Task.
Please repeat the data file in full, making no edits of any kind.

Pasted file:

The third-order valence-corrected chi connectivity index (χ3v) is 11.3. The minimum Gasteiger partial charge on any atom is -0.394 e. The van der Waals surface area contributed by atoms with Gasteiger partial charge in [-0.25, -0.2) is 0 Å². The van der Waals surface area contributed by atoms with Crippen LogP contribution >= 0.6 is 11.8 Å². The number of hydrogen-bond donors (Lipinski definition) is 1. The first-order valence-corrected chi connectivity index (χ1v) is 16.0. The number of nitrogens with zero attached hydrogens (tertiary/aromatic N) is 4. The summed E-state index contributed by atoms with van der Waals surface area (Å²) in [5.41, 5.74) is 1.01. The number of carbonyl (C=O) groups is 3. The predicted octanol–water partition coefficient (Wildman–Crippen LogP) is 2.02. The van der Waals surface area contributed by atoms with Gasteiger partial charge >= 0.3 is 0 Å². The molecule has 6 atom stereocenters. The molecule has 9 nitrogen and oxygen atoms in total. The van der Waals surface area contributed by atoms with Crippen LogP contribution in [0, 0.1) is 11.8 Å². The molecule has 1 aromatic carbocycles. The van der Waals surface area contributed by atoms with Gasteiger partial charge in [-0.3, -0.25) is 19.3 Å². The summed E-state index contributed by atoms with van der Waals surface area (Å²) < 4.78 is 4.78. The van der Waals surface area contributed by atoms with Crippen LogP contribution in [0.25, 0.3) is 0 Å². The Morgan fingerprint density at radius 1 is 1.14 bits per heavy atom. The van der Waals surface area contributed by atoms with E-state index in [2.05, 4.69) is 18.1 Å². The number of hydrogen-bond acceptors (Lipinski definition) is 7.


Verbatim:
The third-order valence-corrected chi connectivity index (χ3v) is 11.3. The minimum Gasteiger partial charge on any atom is -0.394 e. The van der Waals surface area contributed by atoms with Gasteiger partial charge in [-0.25, -0.2) is 0 Å². The van der Waals surface area contributed by atoms with Crippen LogP contribution >= 0.6 is 11.8 Å². The number of hydrogen-bond donors (Lipinski definition) is 1. The first-order valence-corrected chi connectivity index (χ1v) is 16.0. The number of nitrogens with zero attached hydrogens (tertiary/aromatic N) is 4. The summed E-state index contributed by atoms with van der Waals surface area (Å²) in [5.41, 5.74) is 1.01. The number of carbonyl (C=O) groups is 3. The predicted octanol–water partition coefficient (Wildman–Crippen LogP) is 2.02. The van der Waals surface area contributed by atoms with Gasteiger partial charge >= 0.3 is 0 Å². The molecule has 6 atom stereocenters. The molecule has 9 nitrogen and oxygen atoms in total. The van der Waals surface area contributed by atoms with Crippen LogP contribution in [0, 0.1) is 11.8 Å². The molecule has 1 aromatic carbocycles. The van der Waals surface area contributed by atoms with Gasteiger partial charge in [-0.3, -0.25) is 19.3 Å². The summed E-state index contributed by atoms with van der Waals surface area (Å²) < 4.78 is 4.78. The van der Waals surface area contributed by atoms with Crippen LogP contribution in [0.25, 0.3) is 0 Å². The Morgan fingerprint density at radius 1 is 1.14 bits per heavy atom. The van der Waals surface area contributed by atoms with E-state index in [2.05, 4.69) is 18.1 Å². The number of hydrogen-bond acceptors (Lipinski definition) is 7.